From The Legendary Bones & Dancing Dr. Crusher to Animal Loving Dr. Phlox – Star Trek Boasts Great Healthcare
Healthcare looms as the pressing topic on America’s mind today. Now that The Affordable Care Act or Obamacare will be modified, changed or even out and out repealed, Americans aren’t only preoccupied with the price of their medical care, but also the quality of its implementation. In Star Trek, we never hear Captains Kirk or Picard talking Starfleet medical insurance woes, because it’s a good bet it’s simply not necessary in their future landscape. No matter what health care coverage any human – or alien – uses, one constant about healthcare which will always matter is the kind of people working in the field.
On every incarnation of Star Trek, Starfleet medical professionals encounter new challenges in a future healthcare system which would undoubtedly be called miraculous by today’s 21st century standards. Doctors Crusher or McCoy need only point a trusty medical tricorder at a patient, and within seconds, a hypospray hisses to cure a sick humanoid or lessen the pain of an alien’s debilitating illness. With the rapid speed of such care, one need barely have a bedside manner – right, holographic Doctor?
We should all be so lucky today, but we can still wonder in sci-fi generated awe just how wonderful recovering will eventually be – oh, in say 300 years or so.
Come on, admit it, a Starfleet Sickbay is damn cool.
A starship Sickbay beckons to the committed tech connoisseur like a cosmic arcade. All those blinking, beeping medical devices – especially the fabled bio-beds from the original series up to a hologram controlled Voyager sickbay, Trek medical stuff dazzles our eyes and ears. Those cool props express a comforting feeling of high tech competency. It whispers: Here you will get better. Here you will heal.
Medical sensors and diagnostic tech in our own century is getting better, smaller, cheaper and more accurate, so it’s only a matter of time before your local emergency room physician uses a variation of a tricorder on your broken ankle or that nagging stomach ulcer. As for a hypospray, the seemingly 24th century tech has actually been around for decades – but the prohibitive cost of keeping the hygienic necessity down has kept it out of wide, general use. Unlike hypodermics, a hypospray device would need a new ‘head’ or injection delivery system each time, for each new patient. Tossing an entire device away – or having to scrub the thing constantly – simply prohibits widespread, practical use.
Like much of which resonates so strongly for fans when immersed in the complex narrative of Star Trek, emphasis must be placed more on the caring people than the cool props. After all, after dealing with a stolen Vulcan brain, in a most pressing moment, Dr. Leonard McCoy waxed fondly that he could, ‘cure a rainy day.’ With such heady thoughts firmly in mind, Trek has given us science fiction healers which any of us would love to have as our friendly, neighborhood GP.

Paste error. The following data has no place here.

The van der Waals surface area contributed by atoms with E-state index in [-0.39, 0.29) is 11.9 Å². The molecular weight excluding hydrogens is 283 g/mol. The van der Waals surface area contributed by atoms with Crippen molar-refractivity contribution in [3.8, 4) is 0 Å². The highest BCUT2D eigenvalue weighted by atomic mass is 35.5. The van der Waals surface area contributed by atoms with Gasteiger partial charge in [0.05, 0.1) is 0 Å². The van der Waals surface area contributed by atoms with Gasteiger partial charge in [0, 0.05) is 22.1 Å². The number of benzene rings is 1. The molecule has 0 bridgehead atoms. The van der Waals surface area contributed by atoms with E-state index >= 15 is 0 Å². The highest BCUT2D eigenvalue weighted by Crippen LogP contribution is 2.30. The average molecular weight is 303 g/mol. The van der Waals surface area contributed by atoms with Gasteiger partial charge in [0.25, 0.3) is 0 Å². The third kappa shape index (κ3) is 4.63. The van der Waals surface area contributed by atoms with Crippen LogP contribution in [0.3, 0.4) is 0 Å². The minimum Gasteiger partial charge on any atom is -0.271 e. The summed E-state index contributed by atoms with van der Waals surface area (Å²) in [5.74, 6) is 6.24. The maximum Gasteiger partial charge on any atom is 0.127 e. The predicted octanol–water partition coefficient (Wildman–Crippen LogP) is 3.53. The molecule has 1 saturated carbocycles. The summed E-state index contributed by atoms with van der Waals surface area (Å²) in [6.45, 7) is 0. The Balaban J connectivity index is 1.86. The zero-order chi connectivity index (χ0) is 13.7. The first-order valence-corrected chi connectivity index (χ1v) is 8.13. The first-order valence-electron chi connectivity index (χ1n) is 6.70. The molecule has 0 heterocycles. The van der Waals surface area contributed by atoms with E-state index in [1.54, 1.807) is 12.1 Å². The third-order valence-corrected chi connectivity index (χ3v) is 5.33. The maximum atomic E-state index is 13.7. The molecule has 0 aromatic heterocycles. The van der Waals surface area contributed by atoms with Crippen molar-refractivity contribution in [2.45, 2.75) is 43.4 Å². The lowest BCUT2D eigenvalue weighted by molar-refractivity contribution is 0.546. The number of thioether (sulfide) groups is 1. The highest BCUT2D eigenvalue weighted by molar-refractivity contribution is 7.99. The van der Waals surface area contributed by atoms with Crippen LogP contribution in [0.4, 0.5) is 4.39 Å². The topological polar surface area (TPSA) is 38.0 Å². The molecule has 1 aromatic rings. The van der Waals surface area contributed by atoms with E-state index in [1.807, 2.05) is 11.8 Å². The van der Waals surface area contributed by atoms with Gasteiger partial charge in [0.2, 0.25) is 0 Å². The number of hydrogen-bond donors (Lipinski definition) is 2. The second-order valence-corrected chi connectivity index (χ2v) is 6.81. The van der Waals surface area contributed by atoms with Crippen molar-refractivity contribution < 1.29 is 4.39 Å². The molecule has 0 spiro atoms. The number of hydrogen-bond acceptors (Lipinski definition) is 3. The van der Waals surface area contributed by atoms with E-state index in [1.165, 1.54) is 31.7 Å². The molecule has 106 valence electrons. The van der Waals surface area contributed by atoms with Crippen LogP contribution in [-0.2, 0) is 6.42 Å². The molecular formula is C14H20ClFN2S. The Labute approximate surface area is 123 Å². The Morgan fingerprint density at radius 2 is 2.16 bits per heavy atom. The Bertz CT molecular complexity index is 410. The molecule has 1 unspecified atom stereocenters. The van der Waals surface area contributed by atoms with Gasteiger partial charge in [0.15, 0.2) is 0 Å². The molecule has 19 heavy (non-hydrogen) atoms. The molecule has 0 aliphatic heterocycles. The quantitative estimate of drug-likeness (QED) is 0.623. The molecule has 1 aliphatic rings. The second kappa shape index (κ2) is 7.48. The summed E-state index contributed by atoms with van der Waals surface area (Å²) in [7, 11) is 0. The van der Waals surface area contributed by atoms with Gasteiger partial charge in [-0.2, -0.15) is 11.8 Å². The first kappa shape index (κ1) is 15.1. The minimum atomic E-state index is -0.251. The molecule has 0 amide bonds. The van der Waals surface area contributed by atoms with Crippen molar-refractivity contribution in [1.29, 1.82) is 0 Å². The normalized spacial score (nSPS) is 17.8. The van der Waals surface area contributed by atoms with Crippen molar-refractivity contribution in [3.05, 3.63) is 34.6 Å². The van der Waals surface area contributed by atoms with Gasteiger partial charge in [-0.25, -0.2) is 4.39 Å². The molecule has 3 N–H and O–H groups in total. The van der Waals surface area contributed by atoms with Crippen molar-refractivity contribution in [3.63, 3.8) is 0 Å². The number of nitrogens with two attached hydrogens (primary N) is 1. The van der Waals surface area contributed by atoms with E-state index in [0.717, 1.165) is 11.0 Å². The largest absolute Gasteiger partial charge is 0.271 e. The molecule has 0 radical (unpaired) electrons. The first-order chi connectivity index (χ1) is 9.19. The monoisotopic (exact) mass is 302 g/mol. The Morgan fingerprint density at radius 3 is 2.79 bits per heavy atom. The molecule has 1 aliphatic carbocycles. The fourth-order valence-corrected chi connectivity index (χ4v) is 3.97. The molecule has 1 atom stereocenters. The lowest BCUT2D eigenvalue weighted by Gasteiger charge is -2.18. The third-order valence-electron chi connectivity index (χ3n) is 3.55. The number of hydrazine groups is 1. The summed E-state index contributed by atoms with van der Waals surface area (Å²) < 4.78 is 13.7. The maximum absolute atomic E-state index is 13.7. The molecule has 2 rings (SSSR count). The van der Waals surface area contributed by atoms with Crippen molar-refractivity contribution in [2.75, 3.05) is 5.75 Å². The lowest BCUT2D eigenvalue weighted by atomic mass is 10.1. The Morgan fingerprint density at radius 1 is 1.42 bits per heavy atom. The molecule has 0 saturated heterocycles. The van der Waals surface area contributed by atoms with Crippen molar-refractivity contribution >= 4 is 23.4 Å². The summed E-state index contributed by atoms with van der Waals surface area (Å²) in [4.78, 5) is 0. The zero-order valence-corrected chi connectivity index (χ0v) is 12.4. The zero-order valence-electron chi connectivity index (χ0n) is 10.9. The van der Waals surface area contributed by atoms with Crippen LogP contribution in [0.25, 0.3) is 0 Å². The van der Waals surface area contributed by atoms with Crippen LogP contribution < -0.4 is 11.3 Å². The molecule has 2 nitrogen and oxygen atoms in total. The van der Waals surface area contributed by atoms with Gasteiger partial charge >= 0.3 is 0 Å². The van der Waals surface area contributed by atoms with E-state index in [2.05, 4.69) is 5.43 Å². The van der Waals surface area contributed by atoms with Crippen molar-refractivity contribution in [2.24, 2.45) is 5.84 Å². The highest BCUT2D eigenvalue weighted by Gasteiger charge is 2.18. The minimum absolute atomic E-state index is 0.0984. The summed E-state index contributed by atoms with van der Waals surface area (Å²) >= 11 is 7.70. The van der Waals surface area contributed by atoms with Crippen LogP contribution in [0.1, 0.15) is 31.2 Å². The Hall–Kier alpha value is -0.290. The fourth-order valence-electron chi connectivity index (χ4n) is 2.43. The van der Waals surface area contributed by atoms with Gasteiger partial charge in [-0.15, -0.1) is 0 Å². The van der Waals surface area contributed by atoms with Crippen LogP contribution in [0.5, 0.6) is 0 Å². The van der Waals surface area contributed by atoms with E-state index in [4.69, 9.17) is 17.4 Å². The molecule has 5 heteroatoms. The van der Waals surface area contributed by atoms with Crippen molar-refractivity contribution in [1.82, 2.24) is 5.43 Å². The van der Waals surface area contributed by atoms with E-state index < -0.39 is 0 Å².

Enterprise 1701-D Sickbay – Welcome to the Future of Medicine
Thirty years ago, we were introduced to Dr. Beverly Crusher – played by actress Gates McFadden. Dr. Crusher served admirably as Chief Medical Officer on board the Galaxy Class Starship – Enterprise 1701-D, under command of Captain Jean-Luc Picard.
A few years after watching those early Next Gen tales, and after I had written my own TNG episode, I picked up the Star Trek: The Next Generation Technical Manual on CD-ROM. The breakthrough digital title simply stunned back in the day; here was a chance to actually walk through and even inspect, in wonderful detail, Picard’s luxury liner Enterprise. My favorite places to visit in the Apple Quicktime powered experience were the ship’s’ Bridge – complete with Worf’s tactical station and the ability to fire on a decloaking Romulan Warbird – and to stroll around Dr. Crusher’s Sickbay.
The seductive completeness of Starfleet’s flagship vessel’s recreation truly impressed and engaged when it came to the medial facilities of Enterprise. For me, I think it was also a matter of my boundless tech curiosity mixed with a natural affinity for things involving us as people. I don’t know about you, but I never did earn my degree in advanced quantum mechanics or warp propulsion dynamics. So, although browsing around Geordi’s awesome playpen – Engineering – was fun too, playing with a Medical Tricorder in Sickbay and looking over the diagnostic monitors wasn’t only cool, but easier to appreciate and absorb. It felt real. When you panned up to the ceiling, you even could see the overhead lights and sensor cluster which assisted Dr. Crusher in her medical scans and when conducting surgery.
During TNG’s run, of all the medical challenges the crew and Dr. Crusher faced, Worf’s paralysis had to be one of the most shocking and moving. In the fifth season episode, “Ethics,” Crusher must join forces with another medical professional (less than ethical) and weigh the costs of giving the Klingon back his natural walking ability or face his possible demise – leaving his son, Alexander, to be be without both his natural parents. The dramatic conflict presented in Ethics remains one of the most memorable and thought proving in all of The Next Generation.
Physician, Heal Thyself & Then Cure A Galaxy At Warp Speed
Engage! Let’s see what’s out there. Feeling under the weather?
Let’s see what new diseases our galactic spanning Starship can cure. Indeed, Trek’s mission has been almost as much about the advancement of the United Federation Of Planet’s’ medical knowledge than just plain old exploration.
Medical staff serving aboard starships are special people. So too are the doctors of space stations – such as Dr. Julian Bashir stationed on Deep Space Nine. These caring and skilled professionals not only have to deal with all of the human species ills and afflictions, but encounter the most bizarre aliens and determine the best kind of strategy to bring comfort and relief.